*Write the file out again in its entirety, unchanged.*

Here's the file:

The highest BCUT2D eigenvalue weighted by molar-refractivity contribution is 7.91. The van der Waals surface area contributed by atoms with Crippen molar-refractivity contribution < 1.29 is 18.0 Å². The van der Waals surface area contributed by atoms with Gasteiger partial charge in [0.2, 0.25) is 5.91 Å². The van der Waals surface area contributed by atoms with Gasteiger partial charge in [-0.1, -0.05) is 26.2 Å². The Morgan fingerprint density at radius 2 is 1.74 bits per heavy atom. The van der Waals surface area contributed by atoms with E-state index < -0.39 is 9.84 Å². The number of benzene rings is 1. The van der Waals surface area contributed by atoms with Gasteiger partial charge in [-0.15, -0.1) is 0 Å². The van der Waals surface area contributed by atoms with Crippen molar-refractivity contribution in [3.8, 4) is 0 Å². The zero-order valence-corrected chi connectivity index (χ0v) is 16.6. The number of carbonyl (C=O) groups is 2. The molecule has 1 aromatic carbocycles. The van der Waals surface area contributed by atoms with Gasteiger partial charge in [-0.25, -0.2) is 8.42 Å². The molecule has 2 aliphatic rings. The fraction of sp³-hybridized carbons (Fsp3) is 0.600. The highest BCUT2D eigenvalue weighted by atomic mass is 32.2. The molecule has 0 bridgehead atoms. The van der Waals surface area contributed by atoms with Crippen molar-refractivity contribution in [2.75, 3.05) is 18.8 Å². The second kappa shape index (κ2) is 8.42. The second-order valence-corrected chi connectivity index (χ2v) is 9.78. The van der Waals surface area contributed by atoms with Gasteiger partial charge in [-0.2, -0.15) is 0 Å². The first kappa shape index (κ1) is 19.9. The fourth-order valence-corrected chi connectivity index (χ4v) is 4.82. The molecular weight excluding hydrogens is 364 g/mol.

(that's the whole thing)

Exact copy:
The highest BCUT2D eigenvalue weighted by molar-refractivity contribution is 7.91. The van der Waals surface area contributed by atoms with Crippen molar-refractivity contribution < 1.29 is 18.0 Å². The van der Waals surface area contributed by atoms with Gasteiger partial charge in [0.2, 0.25) is 5.91 Å². The van der Waals surface area contributed by atoms with Gasteiger partial charge in [-0.1, -0.05) is 26.2 Å². The Morgan fingerprint density at radius 2 is 1.74 bits per heavy atom. The van der Waals surface area contributed by atoms with E-state index < -0.39 is 9.84 Å². The number of benzene rings is 1. The van der Waals surface area contributed by atoms with Gasteiger partial charge in [-0.15, -0.1) is 0 Å². The van der Waals surface area contributed by atoms with Crippen molar-refractivity contribution in [3.8, 4) is 0 Å². The zero-order valence-corrected chi connectivity index (χ0v) is 16.6. The number of carbonyl (C=O) groups is 2. The molecule has 1 aromatic carbocycles. The van der Waals surface area contributed by atoms with Gasteiger partial charge in [-0.25, -0.2) is 8.42 Å². The molecule has 2 aliphatic rings. The fraction of sp³-hybridized carbons (Fsp3) is 0.600. The highest BCUT2D eigenvalue weighted by atomic mass is 32.2. The molecule has 0 bridgehead atoms. The van der Waals surface area contributed by atoms with Crippen molar-refractivity contribution in [2.75, 3.05) is 18.8 Å². The second kappa shape index (κ2) is 8.42. The second-order valence-corrected chi connectivity index (χ2v) is 9.78. The van der Waals surface area contributed by atoms with Gasteiger partial charge in [-0.2, -0.15) is 0 Å². The first kappa shape index (κ1) is 19.9. The fourth-order valence-corrected chi connectivity index (χ4v) is 4.82. The molecular weight excluding hydrogens is 364 g/mol.